Links and Downloads
The above links are not endorsed by LTU, nor are they all encompassing.
Be a Good Neighbor
- Meet your neighbors.
- Respect their needs and desires.
- Get to know your neighborhood.
- Talk to your neighbors about noise/parties, and see if you can create a solution that is mutually respectful and agreeable.
- Invite your neighbors over for dinner.
- Understand that you live in a diverse community.
- Remember that your neighbors live just feet away.
- Do not harm or destroy mutual property (yard, hallway, etc.).
- Do not rattle floors with your CD player (or anything else).
- Do not wait for someone else to clean up a mess.
- Do not park your car, or your visitor's car in your neighbors parking space.
- Do not leave your clothes in the washer/dryer longer than necessary.
Be a Good Roommate
- Ask before you use your roommate’s property.
- Let your housemates know where you are going and when you will be back.
- If you damage your roommate’s property, please be sure to replace it, as well as apologize.
- Try to plan a house brunch or dinner once a month.
- Let your housemates know if you want to have guests over and how long the visit will last.
- Let your roommates know if you plan to have a large group of people over.
- Make sure that he or she gets their messages and mail.
- Work out a system for paying bills to avoid late fees. It may help to mark bill due dates on a calendar along with any other important information.
- Clean up any messes that you or your guests make.
- Try to make sure to clean the unit once a week or as often as necessary. It may help to make a chore wheel so that every member contributes equally.
- Try to keep the noise level down if your roommate is studying, not feeling well or resting.
- Even if you are good friends, this is still a business relationship, so it is important to honor your obligations in the lease.
- Try to put agreements in writing. This may help to alleviate future problems. LTU recommends signing a Roommate Agreement before you move in together.
- Do something nice for him or her once in a while. Remember their birthdays or other holidays, even if it’s just giving him/her a card.
- Treat your housemate, as you would want to be treated. Put yourself in their shoes.
- Discuss your differences calmly. Example – Are you a morning person and your roommate a night person?
- Do not engage in conversations with your roommate’s parents about their behavior.
- Do not let your friends use your roommate’s possessions.
Download a blank Roommate Agreement or pick one up at the Commuter Support Services Department in C-405.
Having Difficulties with Roommates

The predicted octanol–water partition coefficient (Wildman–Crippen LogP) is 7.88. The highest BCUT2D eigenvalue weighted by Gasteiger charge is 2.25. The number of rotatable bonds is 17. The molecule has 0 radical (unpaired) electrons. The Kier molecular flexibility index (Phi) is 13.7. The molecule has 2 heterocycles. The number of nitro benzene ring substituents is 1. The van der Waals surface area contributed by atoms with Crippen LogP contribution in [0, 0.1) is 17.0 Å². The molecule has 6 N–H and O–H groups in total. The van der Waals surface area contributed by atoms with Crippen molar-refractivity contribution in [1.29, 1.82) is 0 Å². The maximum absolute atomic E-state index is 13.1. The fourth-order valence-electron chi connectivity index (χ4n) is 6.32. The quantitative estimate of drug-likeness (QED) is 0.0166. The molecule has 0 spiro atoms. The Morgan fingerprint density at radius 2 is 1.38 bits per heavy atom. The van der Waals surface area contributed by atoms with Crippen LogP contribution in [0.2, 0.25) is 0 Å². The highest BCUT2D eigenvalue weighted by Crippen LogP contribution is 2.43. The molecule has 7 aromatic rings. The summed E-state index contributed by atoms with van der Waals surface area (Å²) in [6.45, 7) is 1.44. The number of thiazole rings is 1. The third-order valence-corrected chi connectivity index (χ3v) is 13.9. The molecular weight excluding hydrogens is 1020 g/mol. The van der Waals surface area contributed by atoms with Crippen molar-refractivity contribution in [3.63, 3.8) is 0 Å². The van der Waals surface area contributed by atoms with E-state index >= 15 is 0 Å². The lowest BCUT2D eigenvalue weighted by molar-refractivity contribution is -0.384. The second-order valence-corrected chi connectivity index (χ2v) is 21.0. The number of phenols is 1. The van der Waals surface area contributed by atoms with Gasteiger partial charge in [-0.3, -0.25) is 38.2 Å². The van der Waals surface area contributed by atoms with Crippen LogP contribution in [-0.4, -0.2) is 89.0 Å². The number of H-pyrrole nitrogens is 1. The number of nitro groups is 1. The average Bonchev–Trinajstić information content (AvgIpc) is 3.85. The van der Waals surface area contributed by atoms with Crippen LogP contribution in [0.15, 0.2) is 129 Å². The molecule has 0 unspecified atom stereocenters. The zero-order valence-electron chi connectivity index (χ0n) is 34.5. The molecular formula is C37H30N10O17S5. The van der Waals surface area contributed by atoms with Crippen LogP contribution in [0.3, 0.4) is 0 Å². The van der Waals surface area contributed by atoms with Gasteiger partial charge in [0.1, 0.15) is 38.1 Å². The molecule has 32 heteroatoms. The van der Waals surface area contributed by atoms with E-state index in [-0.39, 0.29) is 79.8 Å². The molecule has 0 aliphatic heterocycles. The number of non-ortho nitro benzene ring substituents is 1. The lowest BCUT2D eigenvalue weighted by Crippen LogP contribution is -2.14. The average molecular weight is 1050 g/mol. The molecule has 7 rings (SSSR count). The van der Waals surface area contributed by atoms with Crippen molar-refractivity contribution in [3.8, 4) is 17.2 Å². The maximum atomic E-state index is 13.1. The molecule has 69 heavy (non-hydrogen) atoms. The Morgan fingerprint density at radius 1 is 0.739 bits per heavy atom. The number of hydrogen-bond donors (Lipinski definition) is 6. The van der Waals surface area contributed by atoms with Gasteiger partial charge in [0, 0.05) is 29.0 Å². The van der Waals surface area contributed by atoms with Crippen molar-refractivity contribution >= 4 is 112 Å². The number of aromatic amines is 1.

- It may be best to confront the problem, when it first arises to avoid future disagreements.
- Try to take a moment to think if this might be a difficult time for them, like midterms or finals. Things have a way of looking better after exams.
- It may be helpful to list the issues and think about what you’re going to say before you say it. Certain words or phrases can intensify the situation and make it difficult to listen to each other.
- Be reasonable. If your roommate forgets to do a chore, don’t get upset; chances are it won’t happen again.
- Try not to accuse your housemate/roommate of anything. If you can, ask questions and try to talk through the difficulties. Your housemate could be feeling the same way as you.
- Don’t discuss problems with friends. This helps to reduce rumors and side conversations.
- If you and your roommates are having difficulty, seek the assistance of the Commuter Support Services Department. We can offer advice, consultations, and mediation.
Adapted from HIO at the University of Michigan
Safety at Home
- Make sure all doors have good dead bolt locks, a chain lock, and a peephole.
- Be sure all windows have locks, for sliding doors or windows, place a wooden or metal rod between the movable pane and the opposite casing.
- Use your locks. Make sure you lock your doors and windows, even when you are leaving for only a few minutes, and when you are inside.
- Be careful about who you let into your home. Insist that visitors identify themselves before opening your door.
- If a service person comes to your door, ask the individual to produce an ID. If you have any doubts, ask the person to wait outside while you call their supervisor or company to confirm their identity.
- Never tell a stranger that you are home alone. If your mailbox is in a public area, create a fictitious roommate and list them on your mailbox.
- If you suspect someone is in your home when you return, do not enter your residence, contact a neighbor, and contact your local police department.
Adapted from the Off-Campus Housing Office at the University of Michigan
Energy Conservation Tips
- At night or on a dark winter day, closing draperies will help keep the cold out. On sunny days, open the draperies to let the sun shine in. This is one form of solar energy that everyone can use.
- Reduce heating costs substantially by turning the thermostat down 5-10 degrees when going to sleep. When going away, turn the thermostat down to 55 degrees Fahrenheit.
- When your refrigerator is full, it works more efficiently and you use less electricity.
- Don't use the oven to heat your kitchen. A range is an unsafe and expensive appliance to use for space heating.
- Check your faucets. A drop a second can waste hundreds of gallons of hot water a year and waste the energy it took to heat it.
- If you don't need a light, turn it off. Unnecessary lighting adds unneeded heat in the summer and can add up to a sizeable expense.
- Low-volume shower heads maintain the full force of your shower while reducing the amount of water used.
- Drafts are a major source of energy waste. Cover windows with plastic, and insulate doors with insulation lining.
- Fireplaces are extremely inefficient and usually take away more heat than they produce. Keep their use to a minimum.